Valentine’s Day can be a tough holiday for some people, especially if they’re spending it alone. But an anonymous high school student in Troy, Ohio, made sure that this Valentine’s Day, no one felt alone.
The student, whose identity was never revealed, delivered more than 1,500 handmade origami valentines to each of his or her peers. The students of Troy High School arrived at school to find a valentine taped to the front of their locker.
Each valentine was inscribed with a personal message: “You are loved”.
The faculty at Troy High School knew the identity of the unnamed student but weren’t about to give up the secret. However, a Facebook post did reveal that he or she had been working on the project for almost six months — since the beginning of the school year.
“This actually turned out to be 1 student who wishes to remain anonymous,” read the post. “These are individually hand-written origami hearts that this person started working on back in September. This person has been secretly storing them in their closet at home to surprise everyone today.”
It was a labor of love that took months to finish and hours to distribute.
The school principal, Katherine Weaver, said she saw the anonymous student working on the night of Feb. 13 with several helpers to tape all the valentines on the lockers.
“To have someone so dedicated to every single person in this building — that’s just an amazing quality for anybody to have, especially a high school student,” said Weaver. “I was really excited to go home and know that the students would find the hearts in the morning. I know the student just really wanted to make sure everybody had something on Valentine’s Day and that they all felt part of a collective and felt they were loved.”
The anonymous student isn’t the only one who has decided to make Valentine’s Day a day for a random act of kindness.
In Olathe, Kansas, several middle school students wanted to make the day special for every girl at their school. So, they decided to pass out flowers to all of them.
The eighth graders at Summit Trail Middle School bought hundreds of pink carnations and organized the effort with the help of their school principal, Sarah Guerrero.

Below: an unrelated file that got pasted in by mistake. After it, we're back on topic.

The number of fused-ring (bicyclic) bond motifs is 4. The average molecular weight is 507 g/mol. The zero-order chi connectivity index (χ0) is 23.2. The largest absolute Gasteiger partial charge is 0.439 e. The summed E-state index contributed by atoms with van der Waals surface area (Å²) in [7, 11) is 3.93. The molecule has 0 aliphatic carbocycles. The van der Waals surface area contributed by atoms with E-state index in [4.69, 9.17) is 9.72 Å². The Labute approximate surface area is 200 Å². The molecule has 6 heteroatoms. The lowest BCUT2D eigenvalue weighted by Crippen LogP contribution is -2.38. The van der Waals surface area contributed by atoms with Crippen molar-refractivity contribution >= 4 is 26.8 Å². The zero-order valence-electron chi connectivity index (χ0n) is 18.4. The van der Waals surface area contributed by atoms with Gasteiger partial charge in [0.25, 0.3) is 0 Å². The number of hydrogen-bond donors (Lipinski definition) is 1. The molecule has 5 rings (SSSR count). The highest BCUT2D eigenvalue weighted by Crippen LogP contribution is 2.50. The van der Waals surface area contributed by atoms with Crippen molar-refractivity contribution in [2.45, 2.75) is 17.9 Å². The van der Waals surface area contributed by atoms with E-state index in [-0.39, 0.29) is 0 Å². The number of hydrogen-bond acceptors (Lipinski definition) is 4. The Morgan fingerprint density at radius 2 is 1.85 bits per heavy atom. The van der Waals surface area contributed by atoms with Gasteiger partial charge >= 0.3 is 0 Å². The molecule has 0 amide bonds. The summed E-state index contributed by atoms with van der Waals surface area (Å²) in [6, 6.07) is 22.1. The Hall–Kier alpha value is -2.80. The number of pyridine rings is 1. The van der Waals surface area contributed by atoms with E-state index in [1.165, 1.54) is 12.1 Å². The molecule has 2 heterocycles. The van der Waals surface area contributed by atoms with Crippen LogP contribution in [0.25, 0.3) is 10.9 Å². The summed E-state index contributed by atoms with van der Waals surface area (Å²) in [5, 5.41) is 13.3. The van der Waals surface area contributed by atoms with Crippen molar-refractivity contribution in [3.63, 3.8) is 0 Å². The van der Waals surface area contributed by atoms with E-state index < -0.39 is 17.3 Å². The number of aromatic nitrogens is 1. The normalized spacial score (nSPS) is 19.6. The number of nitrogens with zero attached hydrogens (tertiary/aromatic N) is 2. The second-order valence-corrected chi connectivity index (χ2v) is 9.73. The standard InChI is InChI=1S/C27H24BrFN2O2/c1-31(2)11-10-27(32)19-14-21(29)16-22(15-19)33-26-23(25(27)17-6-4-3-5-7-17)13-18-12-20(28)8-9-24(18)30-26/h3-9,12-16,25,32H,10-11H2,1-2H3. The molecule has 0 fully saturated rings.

The boy who arranged it?
The very appropriately-named Tristan Valentine. What happened is that Valentine and his friends used some of their own money and raised the rest of the funds to buy the carnations. They spent Valentine’s Day passing out the flowers to all the girls in the school along with some special messages, such as, “Hope you feel special today.”
“He wanted every young lady to feel special that day and accepted,” said Guerrero, speaking of Valentine. Friends of Valentine, Kyan Rice and Lincoln Holmes, helped him organize the event.
But the boys didn’t limit flowers to just the female population.
They also gave carnations to some of their male teachers, too. The final total? About 270 female students and 70 teachers were given a pink carnation.
And the boys’ generous effort was felt deeply. Guerrero said one middle school girl came up to her wearing a pink carnation in her hair. The girl told her she had always hated Valentine’s Day when she attended a previous school because she never received any gifts or cards. But now, she felt touched by the boys’ kind gesture.
The event had even further-reaching consequences.
Summit Trail Middle School only opened its doors to students in 2018. Guerrero said she felt that the boys’ gesture established a newfound sense of community among the faculty and students.
Though the other boys in the school didn’t receive flowers themselves, Guerrero said many were interested and wished they had been able to participate. Perhaps it will become a tradition at Summit Trail Middle School.
For some people, Valentine’s Day is about celebrating romantic relationships. For others, it has become a day to show love to everyone in their lives, especially those who don’t usually receive it.
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